Showtime’s 'Billions' is About a Billion Different Lib Stereotypes Mixed in With a Healthy Side of Dominatrix

A strong indicator that the plot of your show might be a tad underwhelming is when you feel compelled to make your opening scene an orgy of sadomasochistic torture. I won’t describe it. Just watch, if you dare:

**WARNING: EXPLICIT SCENES** (It is Showtime after all)

Well, at least she put the fire out.

The plot of Showtime’s Billions is that billionaire hedge-fund manager Bobby Axelrod (Damian Lewis) has given reasonable suspicion that he’s guilty of insider trading. But U.S. Attorney Chuck Rhodes (Paul Giamatti) is hesitant at first to go after Axelrod, because “Axe” is the not only the biggest financial fish in the sea, but also Rhodes is incredibly conceited about his 81-0 prosecution record, and doesn’t want to see it tarnished.

Eventually he gets bullied into considering it, after a leftist reporter attacks him at a news conference:

**WARNING: EXPLICIT LANGUAGE** (Again...this is Showtime)

Rhodes: Once again, over 400 Kilos of cocaine, dozens of weapons seized, $2.8 million off the streets in this takedown. All defendants have been indicted and are also off the streets. All right. Thanks, guys.

Reporter: You're proud about small-time convictions of small-time players...Uneducated minorities with limited options. What about the hundreds of millions -- billions -- in fraudulent gains in the financial sector? Why aren't you prosecuting the investment banks and hedge funds for insider trading? You're bragging about netting minnows, but you won't touch a firm like axe capital.

Rhodes: My office is soft on financial crime. Go ask the 81 convicted felons of financial crimes currently serving time. But you have a very specific conflict of interest right in your own home. Growing up, I saw firsthand the corrosive power that big business can have, and I am determined to check that. Take Skip Wolkowska. Now, he has many influential friends, but their entreaties on his behalf were not entertained. As your own paper reported, Mr. Wolkowska will serve his full sentence, effective immediately. That's all the time I really have. Thanks. Who let the f*cking journal in with the blindsided questions?

Apparently, depriving gangsters of guns and drugs, with which they can then turn around and kill or poison minority kids, is not as big a deal as cracking down on the “corrosive power” of the guy who finds out the Florida winter freeze will adversely affect the orange crop and sells his shares.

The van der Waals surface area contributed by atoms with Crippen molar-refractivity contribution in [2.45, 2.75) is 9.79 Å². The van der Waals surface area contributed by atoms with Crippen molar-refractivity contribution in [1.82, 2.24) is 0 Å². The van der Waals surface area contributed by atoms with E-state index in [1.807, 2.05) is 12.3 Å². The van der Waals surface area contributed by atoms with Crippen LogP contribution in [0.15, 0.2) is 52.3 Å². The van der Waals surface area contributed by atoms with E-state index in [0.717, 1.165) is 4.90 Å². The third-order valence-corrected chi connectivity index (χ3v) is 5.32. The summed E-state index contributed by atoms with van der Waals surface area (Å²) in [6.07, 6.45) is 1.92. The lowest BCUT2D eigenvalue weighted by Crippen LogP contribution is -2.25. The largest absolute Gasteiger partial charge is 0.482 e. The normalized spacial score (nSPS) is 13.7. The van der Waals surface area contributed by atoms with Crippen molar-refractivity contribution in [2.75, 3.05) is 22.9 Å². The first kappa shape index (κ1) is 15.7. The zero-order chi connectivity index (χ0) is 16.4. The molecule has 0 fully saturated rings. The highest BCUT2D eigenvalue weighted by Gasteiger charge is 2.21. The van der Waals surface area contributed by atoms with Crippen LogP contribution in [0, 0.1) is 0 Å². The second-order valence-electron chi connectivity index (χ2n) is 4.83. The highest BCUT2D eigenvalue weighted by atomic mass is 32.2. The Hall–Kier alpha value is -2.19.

Who knew?

But that’s what this show is. Bobby Axelrod’s tone, inflection, and accent is all Donald Trump. It’s a show dedicated to promoting the caricature of the “Robber Baron.”

In fact, Billions can’t even offer a fleeting defense of achievers without quickly reminding the viewer that “achiever” is really just slang for “slime ball,” as Axe defends himself and then throws an innocent competitor to the media wolves:


Axe: When did it become a crime to succeed in this country? America used to salute the guy in the limousine. They wanted to be the guy in the limousine. They still want to. But now they throw eggs at it.

Reporter: I only ever went egging once. Biggest house in the neighborhood, and they never gave out any candy, so they deserved it. We destroyed that place.

Axe: Once? You're an altar boy. That was every Halloween for me. You're from around here, right?

Reporter: Yeah, Grand Concourse. Then White Plains.

Axe: Yeah, me too. Well, Yonkers, but it wasn't nice back then.

Reporter: Hey, man, Yonkers used to be a place where you could really get your ass kicked.

Axe: You're a good kid for a f*cking Hack.

Reporter: And you're a good guy for a Bankster.

Axe: All right, f*ck it. I wasn't gonna give you this, but you're here for a story and now I like you, so...Steven Birch.

Reporter: Piedmont Capital.

Axe: Yeah. That swap deal he did on Arcadian Railroad... The timing is very curious.

Reporter: What kind of swap?

Axe: I'm not gonna write the article for you. Do an autopsy on the deal, you'll find yourself a Pulitzer in the carcass. Here's my cell. Don't call until the market closes. No voicemail. No e-mail.

Reporter: Understood.

Axe: Enjoy your lunch.

In other words, although entertaining, this show is so original that it has combined hardcore sex with greedy, class-warfare overtones and stereotypical “Robber Baron” Wall Street stereotypes.

In other words, it’s not that original.

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